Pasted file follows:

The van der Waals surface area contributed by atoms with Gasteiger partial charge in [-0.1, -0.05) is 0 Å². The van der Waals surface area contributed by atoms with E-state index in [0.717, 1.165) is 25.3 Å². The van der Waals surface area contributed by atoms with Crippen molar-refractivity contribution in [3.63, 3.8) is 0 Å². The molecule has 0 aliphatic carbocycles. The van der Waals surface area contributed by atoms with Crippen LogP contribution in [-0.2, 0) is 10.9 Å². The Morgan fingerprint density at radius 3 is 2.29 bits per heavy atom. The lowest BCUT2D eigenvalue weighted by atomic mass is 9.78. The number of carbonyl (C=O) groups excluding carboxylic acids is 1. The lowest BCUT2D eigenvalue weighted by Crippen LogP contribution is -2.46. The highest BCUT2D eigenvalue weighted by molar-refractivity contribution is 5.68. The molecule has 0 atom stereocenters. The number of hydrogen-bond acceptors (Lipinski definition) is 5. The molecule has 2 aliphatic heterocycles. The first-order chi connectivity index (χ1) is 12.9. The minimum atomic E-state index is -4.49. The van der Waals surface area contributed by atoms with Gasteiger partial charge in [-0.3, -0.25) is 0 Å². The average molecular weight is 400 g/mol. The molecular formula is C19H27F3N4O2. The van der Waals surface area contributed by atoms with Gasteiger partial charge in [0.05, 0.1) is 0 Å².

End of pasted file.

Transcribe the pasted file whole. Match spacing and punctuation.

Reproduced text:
The van der Waals surface area contributed by atoms with Gasteiger partial charge in [-0.1, -0.05) is 0 Å². The van der Waals surface area contributed by atoms with E-state index in [0.717, 1.165) is 25.3 Å². The van der Waals surface area contributed by atoms with Crippen molar-refractivity contribution in [3.63, 3.8) is 0 Å². The molecule has 0 aliphatic carbocycles. The van der Waals surface area contributed by atoms with Crippen LogP contribution in [-0.2, 0) is 10.9 Å². The Morgan fingerprint density at radius 3 is 2.29 bits per heavy atom. The lowest BCUT2D eigenvalue weighted by atomic mass is 9.78. The number of carbonyl (C=O) groups excluding carboxylic acids is 1. The lowest BCUT2D eigenvalue weighted by Crippen LogP contribution is -2.46. The highest BCUT2D eigenvalue weighted by molar-refractivity contribution is 5.68. The molecule has 0 atom stereocenters. The number of hydrogen-bond acceptors (Lipinski definition) is 5. The molecule has 2 aliphatic heterocycles. The first-order chi connectivity index (χ1) is 12.9. The minimum atomic E-state index is -4.49. The van der Waals surface area contributed by atoms with Gasteiger partial charge in [-0.3, -0.25) is 0 Å². The average molecular weight is 400 g/mol. The molecular formula is C19H27F3N4O2. The van der Waals surface area contributed by atoms with Gasteiger partial charge in [0.05, 0.1) is 0 Å².